Thursday, May 25, 2017

Generally It's Important To Be Specific

Upper Walking Boss
Loon Mountain Race
Scott Mason Photography
"Forewarned, forearmed; to be prepared is half the victory." -Miguel de Cervantes
There may be no greater challenge in northeast mountain racing than the infamous section of double black diamond ski slope at the Loon Mountain Race known as Upper Walking Boss.  This kilometer of grassy ski slope not only comes near the end of a grueling 6+ mile mountain ascent, but it has sections of terrain that exceed 40% grade!  And yet for many mountain runners their race may be made or broken much further down the mountain.  When breaking down a challenge like the Loon Mountain Race the more information you have about the entire course, the more specific you can make your training and the better prepared you'll be both physically and mentally on race day.  Here's an example of how US Mountain Running team member (and client) Kim Nedeau prepared to race the Loon Mountain Race in 2016. 

Kim on her Incline Trainer.
Loon Mountain Race Preparation
Knowing most would focus on Upper Walking Boss we decided to break the course down into five distinct sections and develop a training plan and race strategy to match those very specific demands.  With widely available course GPS data and local knowledge of the terrain we created a series of workouts to match those sections.  Many of these workouts were performed on her specialized incline trainer with still others done outdoors on similar terrain.

For very good reason Upper Walking Boss is the signature element of the Loon Mountain Race.  But many folks who've raced Loon will note that the part of the course just before the Gondola is arguably just as difficult.  For us this represented two sections and were a pivotal part of the training plan and race strategy.  As an example, we named a section of the course Upper Bear Claw (after the ski trail) and developed an incline trainer workout to simulate the distance and elevation.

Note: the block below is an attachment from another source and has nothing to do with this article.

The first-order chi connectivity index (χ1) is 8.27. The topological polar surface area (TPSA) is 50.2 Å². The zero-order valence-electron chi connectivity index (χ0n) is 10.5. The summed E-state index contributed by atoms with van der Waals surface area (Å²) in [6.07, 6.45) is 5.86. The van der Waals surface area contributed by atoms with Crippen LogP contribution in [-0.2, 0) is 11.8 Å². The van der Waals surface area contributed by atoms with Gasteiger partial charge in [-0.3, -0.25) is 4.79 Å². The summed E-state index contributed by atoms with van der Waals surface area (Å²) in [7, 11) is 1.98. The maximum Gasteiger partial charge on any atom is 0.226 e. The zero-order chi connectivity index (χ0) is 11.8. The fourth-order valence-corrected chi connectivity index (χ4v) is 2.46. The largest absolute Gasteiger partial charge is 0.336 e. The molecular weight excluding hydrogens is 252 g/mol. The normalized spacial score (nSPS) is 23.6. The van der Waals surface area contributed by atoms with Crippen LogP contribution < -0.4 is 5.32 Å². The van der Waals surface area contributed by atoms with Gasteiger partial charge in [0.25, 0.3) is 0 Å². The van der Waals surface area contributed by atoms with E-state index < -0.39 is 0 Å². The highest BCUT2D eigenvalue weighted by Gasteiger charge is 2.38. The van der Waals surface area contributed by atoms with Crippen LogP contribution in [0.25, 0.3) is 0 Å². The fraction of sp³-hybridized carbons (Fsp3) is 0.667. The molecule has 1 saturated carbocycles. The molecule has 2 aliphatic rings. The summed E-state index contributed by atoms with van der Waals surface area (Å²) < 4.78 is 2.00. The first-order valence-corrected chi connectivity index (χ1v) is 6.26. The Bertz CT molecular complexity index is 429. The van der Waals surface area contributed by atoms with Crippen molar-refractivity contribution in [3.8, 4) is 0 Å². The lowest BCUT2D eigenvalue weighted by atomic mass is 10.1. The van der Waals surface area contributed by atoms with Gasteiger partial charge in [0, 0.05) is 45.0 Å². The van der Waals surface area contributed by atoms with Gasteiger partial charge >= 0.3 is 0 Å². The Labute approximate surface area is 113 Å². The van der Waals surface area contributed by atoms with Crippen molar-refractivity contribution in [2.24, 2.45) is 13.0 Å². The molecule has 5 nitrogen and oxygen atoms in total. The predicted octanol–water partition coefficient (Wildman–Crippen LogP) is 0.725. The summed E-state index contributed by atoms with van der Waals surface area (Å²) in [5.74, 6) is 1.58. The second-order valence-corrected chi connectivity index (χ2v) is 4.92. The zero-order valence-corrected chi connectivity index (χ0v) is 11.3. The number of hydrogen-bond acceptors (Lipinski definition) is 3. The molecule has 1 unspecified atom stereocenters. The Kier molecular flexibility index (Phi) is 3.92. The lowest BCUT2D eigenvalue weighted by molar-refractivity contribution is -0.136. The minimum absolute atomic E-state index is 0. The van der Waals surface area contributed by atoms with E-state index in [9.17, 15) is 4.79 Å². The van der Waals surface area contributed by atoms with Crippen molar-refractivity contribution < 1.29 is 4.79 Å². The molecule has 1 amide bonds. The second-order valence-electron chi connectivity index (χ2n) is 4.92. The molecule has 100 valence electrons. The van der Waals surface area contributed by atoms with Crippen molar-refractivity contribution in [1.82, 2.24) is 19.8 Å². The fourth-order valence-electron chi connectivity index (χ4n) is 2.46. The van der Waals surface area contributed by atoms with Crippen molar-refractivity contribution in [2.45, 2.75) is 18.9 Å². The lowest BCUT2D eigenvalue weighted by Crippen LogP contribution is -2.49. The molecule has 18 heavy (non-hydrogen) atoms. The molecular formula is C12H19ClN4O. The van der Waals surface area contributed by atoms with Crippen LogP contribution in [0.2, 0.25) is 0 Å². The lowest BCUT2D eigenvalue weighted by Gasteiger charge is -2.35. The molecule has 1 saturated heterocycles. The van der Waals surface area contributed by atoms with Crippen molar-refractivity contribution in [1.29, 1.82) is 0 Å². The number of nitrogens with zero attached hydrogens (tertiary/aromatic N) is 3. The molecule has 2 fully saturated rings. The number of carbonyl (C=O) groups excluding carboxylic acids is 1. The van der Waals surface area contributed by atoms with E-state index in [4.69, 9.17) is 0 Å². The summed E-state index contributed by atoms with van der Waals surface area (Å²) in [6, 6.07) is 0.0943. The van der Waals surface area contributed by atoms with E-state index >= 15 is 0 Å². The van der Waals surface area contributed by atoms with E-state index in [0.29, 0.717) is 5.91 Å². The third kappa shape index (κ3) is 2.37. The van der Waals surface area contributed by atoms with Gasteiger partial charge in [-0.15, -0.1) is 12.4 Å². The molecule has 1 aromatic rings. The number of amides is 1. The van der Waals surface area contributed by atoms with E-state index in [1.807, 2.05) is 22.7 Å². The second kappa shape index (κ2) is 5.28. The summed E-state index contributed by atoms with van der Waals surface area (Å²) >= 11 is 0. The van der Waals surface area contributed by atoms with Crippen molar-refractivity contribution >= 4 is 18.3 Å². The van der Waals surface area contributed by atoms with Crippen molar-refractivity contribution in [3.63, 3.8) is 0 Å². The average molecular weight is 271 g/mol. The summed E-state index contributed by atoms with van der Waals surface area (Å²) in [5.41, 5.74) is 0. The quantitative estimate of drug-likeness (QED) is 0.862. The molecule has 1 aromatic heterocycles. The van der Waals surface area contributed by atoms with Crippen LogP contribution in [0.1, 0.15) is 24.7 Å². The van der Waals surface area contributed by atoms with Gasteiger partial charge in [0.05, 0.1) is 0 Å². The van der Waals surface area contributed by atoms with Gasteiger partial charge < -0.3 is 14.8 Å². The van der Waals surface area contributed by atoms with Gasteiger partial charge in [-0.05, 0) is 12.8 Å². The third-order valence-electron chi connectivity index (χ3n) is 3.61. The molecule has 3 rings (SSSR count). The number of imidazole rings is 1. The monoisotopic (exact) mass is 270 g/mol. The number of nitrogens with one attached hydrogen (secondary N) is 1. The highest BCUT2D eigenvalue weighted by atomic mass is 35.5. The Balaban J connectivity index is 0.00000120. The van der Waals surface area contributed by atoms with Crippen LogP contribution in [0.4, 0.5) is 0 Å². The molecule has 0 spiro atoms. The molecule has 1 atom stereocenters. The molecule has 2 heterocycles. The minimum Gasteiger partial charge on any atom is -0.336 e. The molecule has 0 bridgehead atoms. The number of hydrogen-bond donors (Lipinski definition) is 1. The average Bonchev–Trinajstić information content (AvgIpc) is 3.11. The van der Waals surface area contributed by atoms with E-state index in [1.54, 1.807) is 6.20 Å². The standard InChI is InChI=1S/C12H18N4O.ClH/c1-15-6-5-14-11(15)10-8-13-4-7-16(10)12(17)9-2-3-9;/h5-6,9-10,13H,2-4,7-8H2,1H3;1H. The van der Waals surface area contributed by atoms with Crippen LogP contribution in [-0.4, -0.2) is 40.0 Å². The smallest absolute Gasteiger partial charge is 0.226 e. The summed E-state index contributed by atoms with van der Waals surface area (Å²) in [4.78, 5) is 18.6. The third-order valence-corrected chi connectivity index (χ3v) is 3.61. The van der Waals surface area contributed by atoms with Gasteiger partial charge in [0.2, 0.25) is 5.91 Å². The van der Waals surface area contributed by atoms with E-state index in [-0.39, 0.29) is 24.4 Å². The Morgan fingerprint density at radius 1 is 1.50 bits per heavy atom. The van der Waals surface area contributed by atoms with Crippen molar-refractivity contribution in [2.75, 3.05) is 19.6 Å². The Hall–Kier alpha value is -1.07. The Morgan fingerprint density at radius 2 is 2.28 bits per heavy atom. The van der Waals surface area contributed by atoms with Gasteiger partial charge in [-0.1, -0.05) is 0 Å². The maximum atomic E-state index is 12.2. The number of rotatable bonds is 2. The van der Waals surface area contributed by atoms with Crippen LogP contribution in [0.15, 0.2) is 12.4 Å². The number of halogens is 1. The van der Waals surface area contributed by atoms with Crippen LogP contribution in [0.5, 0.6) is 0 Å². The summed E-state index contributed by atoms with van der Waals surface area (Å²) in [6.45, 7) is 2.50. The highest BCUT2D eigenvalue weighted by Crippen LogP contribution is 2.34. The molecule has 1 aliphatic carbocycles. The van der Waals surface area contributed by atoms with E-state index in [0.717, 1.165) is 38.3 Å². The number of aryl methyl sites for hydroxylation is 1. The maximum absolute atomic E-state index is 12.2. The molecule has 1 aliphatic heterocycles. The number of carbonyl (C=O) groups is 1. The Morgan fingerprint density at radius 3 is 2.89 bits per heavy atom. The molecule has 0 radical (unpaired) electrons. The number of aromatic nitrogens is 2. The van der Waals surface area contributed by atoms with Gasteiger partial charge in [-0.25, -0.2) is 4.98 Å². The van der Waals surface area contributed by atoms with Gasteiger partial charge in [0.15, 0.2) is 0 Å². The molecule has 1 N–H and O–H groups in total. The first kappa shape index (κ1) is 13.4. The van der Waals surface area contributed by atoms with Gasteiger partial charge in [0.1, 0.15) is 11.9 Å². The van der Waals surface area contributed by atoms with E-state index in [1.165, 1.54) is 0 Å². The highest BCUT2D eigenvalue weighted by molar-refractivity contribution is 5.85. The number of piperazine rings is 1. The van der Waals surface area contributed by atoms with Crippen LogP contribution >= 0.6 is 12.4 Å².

Upper Bear Claw
Mile 4.8 -> 5.6
Distance: 0.8 miles
Approximate Average Grade: 20% (there are short sections here that are 30%+) 

Sample "Upper Bear Claw" treadmill workout;

1 mile at 3-5% grade (warm-up)
1/2 mile at 6-8% grade
3/4 mile at 15% grade*
1 mile at 3% grade (warm-down)

*max elevation for most commercial grade treadmills

Kim is very fortunate to have an incline trainer that elevates to 40% grade so matching the 20-30% grades of this section were possible.  This training approach allowed her to specifically prepare for the event both physically and mentally.  Successful training plans involve reducing the number of race day "surprises" under your control.

When training for an epic event like the Loon Mountain Race start by collecting as much intelligence on the course as possible.  Then break the course down into mentally manageable sections.  For very challenging ascent-only mountain races that's generally no more than a mile.  Finally, develop a training plan specifically to the unique demands of the race (terrain, footing, elevation).

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